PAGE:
Note: This is an encore post from 2013.
Long before there were Tiger Moms, many parents stressed discipline and hard work to their school-age children. Boys were often enrolled in military prep schools to learn discipline, rigor and fortitude through both schoolroom work and athletic pursuits.
Several Los Angeles military academies existed in the 1920s, and chief among them was Black-Foxe Military Institute.
Founded in 1929 by Hollywood real estate tycoon C. E. Toberman and headed by former actor Earle Foxe as president and Harry Black as commandant, the school educated day pupils and boarding students at the former Urban Military Academy, established in 1902. Many celebrity children either attended and/or graduated from the institute. The institution itself appeared in a few films.
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Black-Foxe Military Institute, spread over five acres, opened Sept. 17, 1929, at 637 N. Wilcox Ave. and Melrose Avenue to provide young boys with a fine scholastic education along with disciplined military, recreational and athletic activities in up-to-date and attractive buildings, all offering great opportunities for educational success. Black issued a statement to the Aug. 25, 1929, Los Angeles Times about the institute’s goals and aims. “It is our purpose to provide for Southern California a thoroughly modern school for boys, with facilities and educational advantages second to none in America…. The school provides an education for students from the first to the twelfth grades, both boarding and day pupils.” It was fully accredited by colleges for its rigorous courses.
The institute offered a full curriculum of classic education classes including languages, band, orchestra, music and drama, along with an extensive sports offering: fencing, swimming, baseball, wrestling, football, boxing, tennis, volleyball, cavalry, horsemanship, polo, military science and aviation ground schooling. Black played these up in his statement. “What is of particular interest to both parents and students is the comprehensive program of activities designed to provide a complete and thorough blending of the mental and physical development of our students.”
Such outstanding sports facilities as Wilshire Country Club and the Los Angeles Tennis Club occupied land adjacent to the school, and the school itself straddled Wilcox Avenue, with the drilling field and gymnasium with indoor Olympic-sized pool on the west side of the street, and administration, classrooms, dining hall and dorm on the east side.
Foxe’s name added prestige to the program. Actor Foxe possessed more than 10 years experience on American movie screens, including films directed by John Ford, but the coming of sound offered challenges because of his Irish accent. He claimed however, that one of his longtime ambitions was to open and run a military school.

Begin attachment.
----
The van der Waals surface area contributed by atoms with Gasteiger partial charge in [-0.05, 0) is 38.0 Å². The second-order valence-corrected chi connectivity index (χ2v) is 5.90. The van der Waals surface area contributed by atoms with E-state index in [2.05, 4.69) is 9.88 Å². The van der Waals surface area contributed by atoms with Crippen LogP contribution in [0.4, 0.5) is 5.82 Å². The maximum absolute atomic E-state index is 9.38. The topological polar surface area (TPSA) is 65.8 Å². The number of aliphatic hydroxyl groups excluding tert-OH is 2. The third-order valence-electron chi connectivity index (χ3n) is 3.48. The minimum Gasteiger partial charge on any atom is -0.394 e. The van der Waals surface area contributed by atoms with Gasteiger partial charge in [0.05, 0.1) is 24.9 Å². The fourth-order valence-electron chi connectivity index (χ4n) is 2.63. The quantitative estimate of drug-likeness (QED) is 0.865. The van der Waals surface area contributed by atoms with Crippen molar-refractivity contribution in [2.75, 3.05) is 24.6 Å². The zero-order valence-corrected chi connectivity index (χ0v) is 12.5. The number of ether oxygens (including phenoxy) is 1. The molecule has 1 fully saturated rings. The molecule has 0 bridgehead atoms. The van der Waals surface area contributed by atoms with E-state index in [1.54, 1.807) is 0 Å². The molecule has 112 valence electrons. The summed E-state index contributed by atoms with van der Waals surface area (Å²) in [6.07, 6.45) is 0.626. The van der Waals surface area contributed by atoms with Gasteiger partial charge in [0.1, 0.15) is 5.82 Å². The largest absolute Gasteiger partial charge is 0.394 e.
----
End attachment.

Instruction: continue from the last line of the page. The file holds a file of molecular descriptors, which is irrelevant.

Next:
His name drew colleagues and friends to enter their children in Black-Foxe. Early newspapers and yearbooks show that sons of John Ford, Victor McLaglen, Jean Hersholt, William Powell, Buster Keaton, Joseph von Stroheim, Edward G. Robinson, Sol Wurtzel, B. P. Schulberg enrolled and attended.
Other celebrity fathers included Paul Whiteman, Harry Carey, James Kirkwood, Hobart Bosworth, Alan Ladd and George Marshall.
Many students chafed under the strict discipline; Robinson’s son was dismissed in the early 1930s and many left.
Like the military, daily reveille wakened the students, who dressed and greeted senior officers in their rooms before proceeding to breakfast. They attended classes before heading to the drilling field for exercises. When the whistle blew, the band and assembled cadets marched across the street and into the dining hall while all traffic halted. The school followed a strict schedule of classes, exercise, sports and drills.
The first year’s commencement featured John Steven McGroarty as speaker, and the rental of a summer camp at Lake Elsinore. By 1931, the school leased Camp El Capinero Lodge near Sequoia National Forest for its two-month summer camps.
Outstanding teachers and coaches also lured students to the school. Some had been hired for the Los Angeles Athletic Club and the Ambassador Hotel. George Pilkington, formerly of the Royal Northwest Mounted Police, led the outstanding polo team, which played most of its matches against colleges’ junior varsity teams. Late 1930s swim coach Clyde Swendsen had coached the two previous United States Olympic swimming teams. Black Foxe’s football, baseball and basketball teams also played against colleges’ junior varsity teams like USC, UCLA, and Stanford. The football team invited a Hawaii team to come play in 1936, with Black-Foxe reciprocating by playing there in 1937. The Boys Town team accompanied by Father Flanagan traveled to Los Angeles in 1938 to play them.